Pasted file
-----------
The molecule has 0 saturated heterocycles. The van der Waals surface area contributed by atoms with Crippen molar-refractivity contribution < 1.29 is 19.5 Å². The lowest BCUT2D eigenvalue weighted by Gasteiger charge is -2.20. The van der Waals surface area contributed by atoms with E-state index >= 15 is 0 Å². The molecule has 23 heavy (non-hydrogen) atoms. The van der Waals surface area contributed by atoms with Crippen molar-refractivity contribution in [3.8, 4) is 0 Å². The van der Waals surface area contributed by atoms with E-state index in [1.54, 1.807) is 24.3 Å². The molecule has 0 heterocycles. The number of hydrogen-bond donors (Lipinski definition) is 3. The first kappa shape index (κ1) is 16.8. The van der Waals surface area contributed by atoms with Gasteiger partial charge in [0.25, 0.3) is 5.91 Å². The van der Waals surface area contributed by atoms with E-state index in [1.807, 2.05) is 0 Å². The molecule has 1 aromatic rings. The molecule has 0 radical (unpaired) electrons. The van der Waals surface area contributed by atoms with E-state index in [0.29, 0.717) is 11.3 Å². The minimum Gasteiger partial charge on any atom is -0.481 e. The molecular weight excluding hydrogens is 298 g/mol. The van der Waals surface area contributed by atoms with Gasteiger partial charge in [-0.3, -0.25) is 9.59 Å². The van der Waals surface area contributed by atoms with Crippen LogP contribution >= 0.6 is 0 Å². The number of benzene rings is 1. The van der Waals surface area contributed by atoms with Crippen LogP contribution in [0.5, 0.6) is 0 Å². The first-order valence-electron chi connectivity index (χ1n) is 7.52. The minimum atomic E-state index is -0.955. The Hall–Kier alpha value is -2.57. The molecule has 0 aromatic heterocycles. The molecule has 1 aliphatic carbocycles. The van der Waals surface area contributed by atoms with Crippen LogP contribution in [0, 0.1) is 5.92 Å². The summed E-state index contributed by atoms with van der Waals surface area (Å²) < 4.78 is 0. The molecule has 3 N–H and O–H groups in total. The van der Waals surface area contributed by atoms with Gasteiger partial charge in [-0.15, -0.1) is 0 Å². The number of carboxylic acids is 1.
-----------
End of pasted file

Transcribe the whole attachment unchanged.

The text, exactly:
The molecule has 0 saturated heterocycles. The van der Waals surface area contributed by atoms with Crippen molar-refractivity contribution < 1.29 is 19.5 Å². The lowest BCUT2D eigenvalue weighted by Gasteiger charge is -2.20. The van der Waals surface area contributed by atoms with E-state index >= 15 is 0 Å². The molecule has 23 heavy (non-hydrogen) atoms. The van der Waals surface area contributed by atoms with Crippen molar-refractivity contribution in [3.8, 4) is 0 Å². The van der Waals surface area contributed by atoms with E-state index in [1.54, 1.807) is 24.3 Å². The molecule has 0 heterocycles. The number of hydrogen-bond donors (Lipinski definition) is 3. The first kappa shape index (κ1) is 16.8. The van der Waals surface area contributed by atoms with Gasteiger partial charge in [0.25, 0.3) is 5.91 Å². The van der Waals surface area contributed by atoms with E-state index in [1.807, 2.05) is 0 Å². The molecule has 1 aromatic rings. The molecule has 0 radical (unpaired) electrons. The van der Waals surface area contributed by atoms with E-state index in [0.29, 0.717) is 11.3 Å². The minimum Gasteiger partial charge on any atom is -0.481 e. The molecular weight excluding hydrogens is 298 g/mol. The van der Waals surface area contributed by atoms with Gasteiger partial charge in [-0.3, -0.25) is 9.59 Å². The van der Waals surface area contributed by atoms with Crippen LogP contribution >= 0.6 is 0 Å². The number of benzene rings is 1. The van der Waals surface area contributed by atoms with Crippen LogP contribution in [0.5, 0.6) is 0 Å². The first-order valence-electron chi connectivity index (χ1n) is 7.52. The minimum atomic E-state index is -0.955. The Hall–Kier alpha value is -2.57. The molecule has 0 aromatic heterocycles. The molecule has 1 aliphatic carbocycles. The van der Waals surface area contributed by atoms with Crippen LogP contribution in [0, 0.1) is 5.92 Å². The summed E-state index contributed by atoms with van der Waals surface area (Å²) < 4.78 is 0. The molecule has 3 N–H and O–H groups in total. The van der Waals surface area contributed by atoms with Gasteiger partial charge in [-0.15, -0.1) is 0 Å². The number of carboxylic acids is 1.